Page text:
Believe the Dragon with a Pinch of Salt

New Delhi, of late, has raised a legitimate concern over Beijing’s plans to divert the Yarlung Tsangpo river, known as Brahmaputra in India, for providing water to northern China. The Yarlung Tsangpo originates in south-west Tibet and enters Arunachal Pradesh through deep gorges in the Himalayas, after flowing down south Tibet. Thereafter, the river flow south-west via the Assam valley enters Bangladesh as Jamuna and joins the Ganga to flow southwards to the Bay of Bengal.

The Brahmaputra is over 2,900 km long and has an average depth of 124 feet. Its maximum depth is 380 feet and it’s over 20 km wide in certain places. The magnanimity of the river could be gauged from the fact that it discharges about 19,300 cubic metre water per second. No wonder that the river is so destructive in every monsoon, causing colossal floods in several parts of Assam. Despite its regular rampages and the fact that its has gulped several thousand hectares of farmland, emotional bonding of each Assamese to the Brahmaputra is exceptionally strong.

China, for the record, has already constructed a dam, on the middle-reaches of the river, at Zangmu for generating electricity. The hydel project is not that much concern for India as it won’t store water and is almost certain not to affect the downstream region in India. Besides, satellite imagery has revealed no visible indication of water being stored at Zangmu.

The real worry is about what could happen should Beijing reroute the Yarlung Tsangpo which boasts of the world’s highest navigable river channel at an altitude of 12,000 feet. And it’s not for nothing that the Chinese premier Wen Jiabao is often called the world’s most powerful individual as he can even alter the course of rivers!

Last week, external affairs minister SM Krishna assured Assam chief minister Tarun Gogoi that there’s “co cause for immediate alarm” over Zangmu and Beijing is unlikely to divert  the Yarlung Tsangpo. His assurance seems to come from the fact that Brahmaputra has enough waters to cater the combined demand of both Bangladesh and India; that Beijing, twice daily from June to October, shares water flow data on three rivers that flow into India from China, namely Sutlej, Brahmaputra and Indus and that a large portion of the Brahmaputra catchments is in India.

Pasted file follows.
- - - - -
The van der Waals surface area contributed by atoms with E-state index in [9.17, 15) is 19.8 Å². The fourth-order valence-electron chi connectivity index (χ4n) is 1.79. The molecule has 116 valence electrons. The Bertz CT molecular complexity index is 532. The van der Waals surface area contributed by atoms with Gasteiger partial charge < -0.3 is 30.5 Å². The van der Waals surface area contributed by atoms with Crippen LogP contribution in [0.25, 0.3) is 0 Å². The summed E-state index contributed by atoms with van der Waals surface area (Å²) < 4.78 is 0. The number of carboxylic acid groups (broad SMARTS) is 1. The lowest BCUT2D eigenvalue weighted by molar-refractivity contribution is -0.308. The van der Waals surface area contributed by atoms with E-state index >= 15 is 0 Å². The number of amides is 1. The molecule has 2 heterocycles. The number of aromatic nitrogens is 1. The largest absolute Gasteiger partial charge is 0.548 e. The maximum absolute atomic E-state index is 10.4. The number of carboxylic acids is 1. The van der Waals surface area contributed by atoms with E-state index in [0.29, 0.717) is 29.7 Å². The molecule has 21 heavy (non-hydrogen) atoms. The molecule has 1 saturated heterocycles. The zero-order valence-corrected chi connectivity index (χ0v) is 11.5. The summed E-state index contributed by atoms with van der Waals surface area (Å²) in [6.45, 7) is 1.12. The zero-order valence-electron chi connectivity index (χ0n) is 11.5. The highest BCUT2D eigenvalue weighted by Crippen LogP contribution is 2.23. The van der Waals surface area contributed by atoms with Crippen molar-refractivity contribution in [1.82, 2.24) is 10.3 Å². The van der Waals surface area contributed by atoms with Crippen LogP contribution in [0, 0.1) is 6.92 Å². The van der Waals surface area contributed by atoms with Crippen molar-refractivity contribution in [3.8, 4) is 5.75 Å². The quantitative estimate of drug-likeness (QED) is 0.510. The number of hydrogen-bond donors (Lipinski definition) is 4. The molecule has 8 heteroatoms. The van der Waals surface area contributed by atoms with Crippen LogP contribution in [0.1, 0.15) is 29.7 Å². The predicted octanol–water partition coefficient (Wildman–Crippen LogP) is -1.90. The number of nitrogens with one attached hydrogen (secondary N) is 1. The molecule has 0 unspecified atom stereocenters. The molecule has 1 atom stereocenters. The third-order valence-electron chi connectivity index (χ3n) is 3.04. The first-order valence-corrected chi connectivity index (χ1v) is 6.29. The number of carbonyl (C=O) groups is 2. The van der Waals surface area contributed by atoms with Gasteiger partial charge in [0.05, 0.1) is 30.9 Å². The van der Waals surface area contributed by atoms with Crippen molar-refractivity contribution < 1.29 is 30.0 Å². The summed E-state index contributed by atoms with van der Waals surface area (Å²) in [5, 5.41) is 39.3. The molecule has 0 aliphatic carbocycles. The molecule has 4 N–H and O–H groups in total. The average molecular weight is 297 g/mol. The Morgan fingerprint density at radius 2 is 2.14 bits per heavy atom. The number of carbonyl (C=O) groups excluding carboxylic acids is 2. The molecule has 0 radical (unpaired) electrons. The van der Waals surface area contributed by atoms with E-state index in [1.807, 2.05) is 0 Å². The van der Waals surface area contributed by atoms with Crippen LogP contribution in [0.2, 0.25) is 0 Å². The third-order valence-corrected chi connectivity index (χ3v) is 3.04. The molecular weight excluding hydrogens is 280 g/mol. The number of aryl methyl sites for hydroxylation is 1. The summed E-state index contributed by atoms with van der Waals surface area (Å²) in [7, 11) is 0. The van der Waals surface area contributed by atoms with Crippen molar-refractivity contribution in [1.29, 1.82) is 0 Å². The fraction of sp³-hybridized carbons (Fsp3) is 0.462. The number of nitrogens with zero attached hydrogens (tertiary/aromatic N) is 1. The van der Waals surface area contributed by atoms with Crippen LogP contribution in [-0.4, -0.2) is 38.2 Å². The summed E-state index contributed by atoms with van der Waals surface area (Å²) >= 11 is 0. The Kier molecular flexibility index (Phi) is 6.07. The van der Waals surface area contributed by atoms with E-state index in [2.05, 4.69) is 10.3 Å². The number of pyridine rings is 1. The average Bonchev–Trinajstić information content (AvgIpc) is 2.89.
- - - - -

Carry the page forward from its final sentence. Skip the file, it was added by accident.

Notably, though there’s no Sino-Indian water sharing agreement in existence, annual meetings between officials of the water resources and foreign ministries of both the countries are held regularly and there have been no reported instance of any major difference. Most importantly, Beijing is aware that New Delhi will never look favourably at any decision to divert Yarlung Tsangpo and will vehemently protest any such move in bilateral as well as international forums.

However, characteristic to the Chinese, they can never be trusted. Their aggression in 1962, despite assurances to the contrary, is a stark reminder to that. Moreover, Beijing’s issuance of stapled visas to Arunachal residents, frequent troops build-up along the McMahon line and their alleged patronage of Maoist and North East insurgents, should keep New Delhi wary of every Chinese promise.

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